Daniel S. Lev
On the first day of Professor Daniel Lev's Introduction to Comparative Politics class, he would hand out a syllabus in which each week of class was meticulously assigned to the study of a particular country's political system. By the second week of the course, we were already hopelessly off schedule and would remain so for the rest of the quarter.
But that didn't really matter. What made Professor Lev stand out from his colleagues was his willingness to spend class time discussing current events regardless of how much it diverted from his set agenda. He provided us with copies of the Manchester Guardian and compelled us to think and to analyze contemporary political developments throughout the world.
Perhaps it kept us from covering the course material in a more detailed or organized way. But Professor Lev's students nevertheless were instilled with two, very valuable concepts: the responsibility of the electorate in a democracy to be informed, and the dangers which an ignorant populace faces when it fails to scrutinize its leaders. By learning about comparative politics, we discovered the stark contrasts between a political system in which a conscious public serves as a watchdog against the potential excesses of those in power, and one where an indifferent public is controlled by the corrupt few.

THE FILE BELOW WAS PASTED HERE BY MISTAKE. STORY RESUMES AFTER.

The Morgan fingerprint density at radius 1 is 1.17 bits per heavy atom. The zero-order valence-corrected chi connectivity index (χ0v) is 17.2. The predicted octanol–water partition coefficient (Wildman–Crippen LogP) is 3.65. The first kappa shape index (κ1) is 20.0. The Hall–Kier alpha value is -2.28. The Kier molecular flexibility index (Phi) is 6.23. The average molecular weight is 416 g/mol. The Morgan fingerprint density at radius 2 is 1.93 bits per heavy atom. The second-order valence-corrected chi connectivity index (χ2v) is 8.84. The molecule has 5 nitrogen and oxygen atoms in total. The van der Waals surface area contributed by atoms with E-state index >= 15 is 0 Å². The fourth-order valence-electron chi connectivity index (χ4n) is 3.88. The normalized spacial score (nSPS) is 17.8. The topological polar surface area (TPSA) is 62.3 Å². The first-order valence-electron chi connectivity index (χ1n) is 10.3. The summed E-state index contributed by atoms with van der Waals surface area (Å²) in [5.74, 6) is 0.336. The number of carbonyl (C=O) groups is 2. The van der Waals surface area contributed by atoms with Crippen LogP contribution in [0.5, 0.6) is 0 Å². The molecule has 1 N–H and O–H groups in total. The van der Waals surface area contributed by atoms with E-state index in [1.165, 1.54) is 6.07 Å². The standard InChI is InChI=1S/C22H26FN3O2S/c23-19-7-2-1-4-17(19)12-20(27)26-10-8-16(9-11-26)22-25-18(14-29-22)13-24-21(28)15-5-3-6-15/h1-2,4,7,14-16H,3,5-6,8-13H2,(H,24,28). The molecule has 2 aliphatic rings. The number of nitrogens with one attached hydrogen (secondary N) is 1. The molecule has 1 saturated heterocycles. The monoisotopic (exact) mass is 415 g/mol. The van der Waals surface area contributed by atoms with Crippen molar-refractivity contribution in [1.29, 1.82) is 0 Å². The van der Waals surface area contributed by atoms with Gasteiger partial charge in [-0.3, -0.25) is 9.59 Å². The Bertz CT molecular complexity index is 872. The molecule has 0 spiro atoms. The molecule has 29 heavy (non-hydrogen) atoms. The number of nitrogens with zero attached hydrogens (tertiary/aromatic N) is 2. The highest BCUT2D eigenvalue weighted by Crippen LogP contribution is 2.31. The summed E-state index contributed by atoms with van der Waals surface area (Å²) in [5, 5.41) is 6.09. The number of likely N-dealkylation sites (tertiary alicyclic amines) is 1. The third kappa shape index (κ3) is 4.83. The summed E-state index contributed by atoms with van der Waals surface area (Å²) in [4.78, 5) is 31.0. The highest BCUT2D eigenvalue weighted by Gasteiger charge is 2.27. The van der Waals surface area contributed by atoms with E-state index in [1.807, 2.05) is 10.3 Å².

With his emphasis on current affairs, Professor Lev did his utmost to prevent the latter from happening. Since attending his class 16 years ago, I have read two newspapers every day, all because he compelled me to heed my responsibility as a citizen of a political system which allows me the luxury of partaking in it. It is a valuable legacy which will remain with me for the rest of my life.
Gregory Dziekonski, '85, '89
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